Spelthorne drops commercial activity to focus on housebuilding

15 Feb 19

Spelthorne Borough Council will drop its controversial commercial property investment strategy to focus on housebuilding. 

The council has gained attention over recent years for its investment strategy, which relies on borrowing significant sums from the Public Works Loan Board to invest in commercial property.

Council documents, which will be discussed by cabinet next Wednesday, said the strategy “has played a key part in putting the council on the firm financial footing that it enjoys today”.

The capital strategy document said: “The focus of the council was previously to generate revenue in order to safeguard its basic services. The focus now is on providing affordable housing.”

The council’s most high-profile venture was the purchase of a £360m business park in Sunbury-on-Thames, for which it took out 50 separate PWLB loans.

“Total commercial investments are currently valued at £933m, providing a gross average return of 4.89%,” the council document said.

Spelthorne said that its commercial asset acquisitions will provide a net surplus contribution to the council’s revenue budget in 2019-20 of £9.8m per annum.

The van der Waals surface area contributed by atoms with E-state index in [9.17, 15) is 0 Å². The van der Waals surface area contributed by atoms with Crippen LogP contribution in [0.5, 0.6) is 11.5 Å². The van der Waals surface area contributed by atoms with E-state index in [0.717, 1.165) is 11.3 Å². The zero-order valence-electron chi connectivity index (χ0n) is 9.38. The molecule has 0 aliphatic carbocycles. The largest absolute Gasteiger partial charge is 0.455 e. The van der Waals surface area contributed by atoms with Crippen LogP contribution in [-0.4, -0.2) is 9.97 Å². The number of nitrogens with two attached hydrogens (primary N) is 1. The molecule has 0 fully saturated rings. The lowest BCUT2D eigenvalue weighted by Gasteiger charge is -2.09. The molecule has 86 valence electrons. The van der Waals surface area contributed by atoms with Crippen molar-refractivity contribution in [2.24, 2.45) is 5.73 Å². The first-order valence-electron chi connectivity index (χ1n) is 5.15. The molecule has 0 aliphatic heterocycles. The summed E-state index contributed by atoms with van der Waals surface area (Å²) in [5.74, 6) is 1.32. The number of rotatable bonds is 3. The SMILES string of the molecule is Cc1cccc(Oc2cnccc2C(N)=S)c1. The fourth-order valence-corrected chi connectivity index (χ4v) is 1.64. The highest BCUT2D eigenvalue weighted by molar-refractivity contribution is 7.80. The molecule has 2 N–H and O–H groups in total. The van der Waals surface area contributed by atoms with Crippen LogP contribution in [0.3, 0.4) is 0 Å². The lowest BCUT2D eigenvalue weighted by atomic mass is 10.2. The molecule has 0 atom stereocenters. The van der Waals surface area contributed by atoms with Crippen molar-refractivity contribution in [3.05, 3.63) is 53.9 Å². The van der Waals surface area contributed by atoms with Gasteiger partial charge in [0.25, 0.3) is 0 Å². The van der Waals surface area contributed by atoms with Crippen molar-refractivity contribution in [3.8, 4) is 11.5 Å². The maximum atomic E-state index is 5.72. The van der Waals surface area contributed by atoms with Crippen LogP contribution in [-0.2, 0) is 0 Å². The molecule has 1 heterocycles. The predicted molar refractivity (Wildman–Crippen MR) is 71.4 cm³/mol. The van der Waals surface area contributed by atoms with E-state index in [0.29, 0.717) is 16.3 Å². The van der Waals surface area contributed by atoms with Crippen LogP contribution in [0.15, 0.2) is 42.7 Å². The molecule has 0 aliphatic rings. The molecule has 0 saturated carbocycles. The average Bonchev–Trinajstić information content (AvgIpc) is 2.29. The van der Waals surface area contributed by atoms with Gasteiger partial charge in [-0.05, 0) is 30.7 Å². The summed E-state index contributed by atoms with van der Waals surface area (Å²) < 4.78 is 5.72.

Had it not undertaken this investment strategy, the council said, it would have had to cut non-statutory services, such as meals on wheels and additional community transport.

Reductions in maintenance of parks, a frequency of waste collection would have also been necessary, the council said.

CIPFA has previously warned that some local authorities were investing in commercial properties disproportionately to their resources.

The institute said that councils should not borrow in advance of need and has committed to producing further guidance on commercial property investment. It was due to publish the guidance at the end of last year.

In his provisional local government finance settlement in December last year, communities secretary James Brokenshire, said: “I share the concerns of CIPFA and others about the risks that these local authorities are exposing themselves and the taxpayers to.”

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